ModSecurity™ 2.x allows rules to be placed in one of the following five phases:
Request headers (REQUEST_HEADERS)
Request body (REQUEST_BODY)
Response headers (RESPONSE_HEADERS)
Response body (RESPONSE_BODY)
Below is a diagram of the standard Apache Request Cycle. In the diagram, the 5 ModSecurity™ processing phases are shown.
In order to select the phase a rule executes during, use the phase
action either directly in the rule or in using the
SecDefaultAction "log,pass,phase:2" SecRule REQUEST_HEADERS:Host "!^$" "deny,phase:1"
Keep in mind that rules are executed according to phases, so even
if two rules are adjacent in a configuration file, but are set to
execute in different phases, they would not happen one after the other.
The order of rules in the configuration file is important only within
the rules of each phase. This is especially important when using the
LOGGING phase is special. It is executed at
the end of each transaction no matter what happened in the previous
phases. This means it will be processed even if the request was
intercepted or the
allow action was used to pass the
Rules in this phase are processed immediately after Apache completes reading the request headers (post-read-request phase). At this point the request body has not been read yet, meaning not all request arguments are available. Rules should be placed in this phase if you need to have them run early (before Apache does something with the request), to do something before the request body has been read, determine whether or not the request body should be buffered, or decide how you want the request body to be processed (e.g. whether to parse it as XML or not).
Rules in this phase can not leverage Apache scope directives (Directory, Location, LocationMatch, etc...) as the post-read-request hook does not have this information yet. The exception here is the VirtualHost directive. If you want to use ModSecurity™ rules inside Apache locations, then they should run in Phase 2. Refer to the Apache Request Cycle/ModSecurity™ Processing Phases diagram.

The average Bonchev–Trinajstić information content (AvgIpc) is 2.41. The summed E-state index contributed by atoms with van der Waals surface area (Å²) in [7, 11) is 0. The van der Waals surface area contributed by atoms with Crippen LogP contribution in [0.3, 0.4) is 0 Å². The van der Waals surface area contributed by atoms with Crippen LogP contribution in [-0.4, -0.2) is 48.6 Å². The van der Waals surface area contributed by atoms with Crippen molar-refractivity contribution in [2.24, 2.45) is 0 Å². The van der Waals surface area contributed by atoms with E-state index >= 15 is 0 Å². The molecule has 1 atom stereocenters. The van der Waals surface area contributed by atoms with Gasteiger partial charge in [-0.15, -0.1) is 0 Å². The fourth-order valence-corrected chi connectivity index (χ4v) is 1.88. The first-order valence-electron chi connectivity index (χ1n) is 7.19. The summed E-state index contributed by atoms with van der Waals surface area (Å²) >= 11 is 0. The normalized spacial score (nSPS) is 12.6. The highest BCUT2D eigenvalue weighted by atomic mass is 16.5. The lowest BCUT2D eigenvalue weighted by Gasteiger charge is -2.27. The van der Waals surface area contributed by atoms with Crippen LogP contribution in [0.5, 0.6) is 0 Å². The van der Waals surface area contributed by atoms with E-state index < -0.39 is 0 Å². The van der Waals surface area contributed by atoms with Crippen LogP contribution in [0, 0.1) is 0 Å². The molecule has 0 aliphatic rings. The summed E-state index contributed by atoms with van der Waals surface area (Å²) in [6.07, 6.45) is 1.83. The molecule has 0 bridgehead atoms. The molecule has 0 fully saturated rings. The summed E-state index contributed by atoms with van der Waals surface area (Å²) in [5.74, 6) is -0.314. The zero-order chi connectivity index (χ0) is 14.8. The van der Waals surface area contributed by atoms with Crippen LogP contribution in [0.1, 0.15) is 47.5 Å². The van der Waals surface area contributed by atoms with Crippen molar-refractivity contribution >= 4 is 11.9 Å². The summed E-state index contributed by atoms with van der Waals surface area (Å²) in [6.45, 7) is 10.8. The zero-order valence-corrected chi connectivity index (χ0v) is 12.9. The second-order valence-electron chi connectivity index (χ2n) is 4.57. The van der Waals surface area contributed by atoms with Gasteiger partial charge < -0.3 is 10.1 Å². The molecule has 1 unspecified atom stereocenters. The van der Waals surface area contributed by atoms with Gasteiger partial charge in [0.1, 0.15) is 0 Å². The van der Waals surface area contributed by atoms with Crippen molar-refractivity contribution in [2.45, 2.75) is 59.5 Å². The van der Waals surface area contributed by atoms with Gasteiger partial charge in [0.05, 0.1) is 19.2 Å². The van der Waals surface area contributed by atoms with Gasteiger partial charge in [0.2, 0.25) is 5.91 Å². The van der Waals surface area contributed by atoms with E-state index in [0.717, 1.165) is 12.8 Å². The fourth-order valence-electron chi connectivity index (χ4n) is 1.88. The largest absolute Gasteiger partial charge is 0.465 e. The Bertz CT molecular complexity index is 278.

This is the general-purpose input analysis phase. Most of the application-oriented rules should go here. In this phase you are guaranteed to have received the request arguments (provided the request body has been read). ModSecurity™ supports three encoding types for the request body phase:
application/x-www-form-urlencoded - used to
transfer form data
multipart/form-data - used for file
text/xml - used for passing XML data
Other encodings are not used by most web applications.
This phase takes place just before response headers are sent back to the client. Run here if you want to observe the response before that happens, and if you want to use the response headers to determine if you want to buffer the response body. Note that some response status codes (such as 404) are handled earlier in the request cycle by Apache and my not be able to be triggered as expected. Additionally, there are some response headers that are added by Apache at a later hook (such as Date, Server and Connection) that we would not be able to trigger on or sanitize. This should work appropriately in a proxy setup or within phase:5 (logging).
This is the general-purpose output analysis phase. At this point you can run rules against the response body (provided it was buffered, of course). This is the phase where you would want to inspect the outbound HTML for information disclosure, error messages or failed authentication text.
This phase is run just before logging takes place. The rules placed into this phase can only affect how the logging is performed. This phase can be used to inspect the error messages logged by Apache. You cannot deny/block connections in this phase as it is too late. This phase also allows for inspection of other response headers that weren't available during phase:3 or phase:4. Note that you must be careful not to inherit a disruptive action into a rule in this phase as this is a configuration error in ModSecurity™ 2.5.0 and later versions.